Journal of Social History

The Journal of Social History is a scholarly journal covering research in social history, social science and genealogy from all periods worldwide. The Journal of Social History is published quarterly by George Mason University in Fairfax, Va. Peter N. Stearns is the editor.

Articles from Vol. 26, No. 3, Spring

"A Class of People Neither Freemen nor Slaves": From Spanish to American Race Relations in Florida, 1821-1861
With a history of multi-national colonial experiences, Florida presents unique opportunities for students of comparative slavery and race relations. Under Spanish rule from 1565 until 1763, Florida became British for two decades, an interlude highlighted...
Asylum: The Complex and Controversial Story of Mental Institutions in the U.S.A
Asylum: The Complex and Controversial Story of Mental Institutions in the U.S.A. Co-produced by Sarah Patton and Sarah Mondale (Washington, D.C.: Stone Lantern Films, 1989). In a graphic and absorbing way, Asylum brings to the viewer the essence of...
Household Economies and Communal Conflicts on a Russian Serf Estate, 1800-1817
Introduction In serf Russia, as in other rural societies, the household and and the village community were the twin pillars of peasant life. (1) Both the household and the commune in serf Russia have been the focus of considerable research over...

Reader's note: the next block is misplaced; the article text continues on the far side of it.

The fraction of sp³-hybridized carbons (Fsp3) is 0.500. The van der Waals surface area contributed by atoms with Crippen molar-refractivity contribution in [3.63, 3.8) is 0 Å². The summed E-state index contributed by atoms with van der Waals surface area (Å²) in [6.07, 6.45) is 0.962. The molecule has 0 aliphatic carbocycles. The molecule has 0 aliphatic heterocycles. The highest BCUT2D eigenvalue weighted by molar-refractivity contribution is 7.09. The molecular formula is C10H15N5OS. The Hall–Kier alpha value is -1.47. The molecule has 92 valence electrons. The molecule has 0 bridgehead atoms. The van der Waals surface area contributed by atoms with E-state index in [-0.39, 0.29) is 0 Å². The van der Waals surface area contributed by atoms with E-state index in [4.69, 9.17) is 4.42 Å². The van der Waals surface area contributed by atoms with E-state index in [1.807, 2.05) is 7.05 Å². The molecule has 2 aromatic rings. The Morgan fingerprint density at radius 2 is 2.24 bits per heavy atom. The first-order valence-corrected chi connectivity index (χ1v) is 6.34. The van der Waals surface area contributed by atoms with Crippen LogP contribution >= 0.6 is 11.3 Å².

Suicide, Gender, and the Fear of Modernity in Nineteenth-Century Medical and Social Thought
In the early nineteenth century numerous European and North American commentators warned that the growth of cities would be accompanied by an assortment of social ills, all of which could be traced to the destruction of traditional social relations....
Unitarian Philanthropy and Cultural Hegemony in Comparative Perspective: Manchester and Boston, 1827-1848
In the summer of 1816, Reverend Joseph Tuckerman, pastor to a small Unitarian congregation in Chelsea, Massachusetts, journeyed to England and formed a set of lasting impressions about urban life and economic change. London's beggars and destitute children...
Urban and National Identity: Bremen, 1860-1920
Introduction Peasants in many areas of France had no geographic concept of their country, maintained dialects which separated them from neighboring citizens and lacked a consciousness of being French well past the mid-nineteenth century. These...
Who Joined the Confederate Army? Soldiers, Civilians, and Communities in Mississippi
There is no shortage of testimony explaining southerners' decision to join the Confederate army. Civil War soldiers were as voluble about their reasons for enlisting as they were about their wartime experiences, and historians have found central themes...